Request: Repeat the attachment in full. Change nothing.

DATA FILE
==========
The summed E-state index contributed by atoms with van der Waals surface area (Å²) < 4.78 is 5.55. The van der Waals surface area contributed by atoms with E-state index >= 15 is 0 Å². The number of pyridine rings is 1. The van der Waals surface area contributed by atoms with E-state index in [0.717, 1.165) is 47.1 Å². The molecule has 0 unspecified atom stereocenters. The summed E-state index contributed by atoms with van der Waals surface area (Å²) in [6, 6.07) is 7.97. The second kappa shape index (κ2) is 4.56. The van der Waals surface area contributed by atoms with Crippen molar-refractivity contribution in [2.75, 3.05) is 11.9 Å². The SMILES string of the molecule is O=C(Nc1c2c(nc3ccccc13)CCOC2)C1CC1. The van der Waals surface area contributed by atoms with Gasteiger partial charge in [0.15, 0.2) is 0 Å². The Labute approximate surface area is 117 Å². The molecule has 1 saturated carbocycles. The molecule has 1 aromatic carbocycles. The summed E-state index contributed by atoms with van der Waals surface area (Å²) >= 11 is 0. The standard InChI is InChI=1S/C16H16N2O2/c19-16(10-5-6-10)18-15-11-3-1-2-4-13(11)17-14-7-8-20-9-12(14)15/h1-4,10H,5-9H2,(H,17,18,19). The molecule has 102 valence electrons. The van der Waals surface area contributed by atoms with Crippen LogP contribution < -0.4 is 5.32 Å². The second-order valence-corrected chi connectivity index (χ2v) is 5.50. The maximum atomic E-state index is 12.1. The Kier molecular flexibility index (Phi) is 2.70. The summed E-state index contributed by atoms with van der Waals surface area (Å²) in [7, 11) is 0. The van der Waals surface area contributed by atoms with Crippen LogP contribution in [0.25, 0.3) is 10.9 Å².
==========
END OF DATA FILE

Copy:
The summed E-state index contributed by atoms with van der Waals surface area (Å²) < 4.78 is 5.55. The van der Waals surface area contributed by atoms with E-state index >= 15 is 0 Å². The number of pyridine rings is 1. The van der Waals surface area contributed by atoms with E-state index in [0.717, 1.165) is 47.1 Å². The molecule has 0 unspecified atom stereocenters. The summed E-state index contributed by atoms with van der Waals surface area (Å²) in [6, 6.07) is 7.97. The second kappa shape index (κ2) is 4.56. The van der Waals surface area contributed by atoms with Crippen molar-refractivity contribution in [2.75, 3.05) is 11.9 Å². The SMILES string of the molecule is O=C(Nc1c2c(nc3ccccc13)CCOC2)C1CC1. The van der Waals surface area contributed by atoms with Gasteiger partial charge in [0.15, 0.2) is 0 Å². The Labute approximate surface area is 117 Å². The molecule has 1 saturated carbocycles. The molecule has 1 aromatic carbocycles. The summed E-state index contributed by atoms with van der Waals surface area (Å²) >= 11 is 0. The standard InChI is InChI=1S/C16H16N2O2/c19-16(10-5-6-10)18-15-11-3-1-2-4-13(11)17-14-7-8-20-9-12(14)15/h1-4,10H,5-9H2,(H,17,18,19). The molecule has 102 valence electrons. The van der Waals surface area contributed by atoms with Crippen LogP contribution < -0.4 is 5.32 Å². The second-order valence-corrected chi connectivity index (χ2v) is 5.50. The maximum atomic E-state index is 12.1. The Kier molecular flexibility index (Phi) is 2.70. The summed E-state index contributed by atoms with van der Waals surface area (Å²) in [7, 11) is 0. The van der Waals surface area contributed by atoms with Crippen LogP contribution in [0.25, 0.3) is 10.9 Å².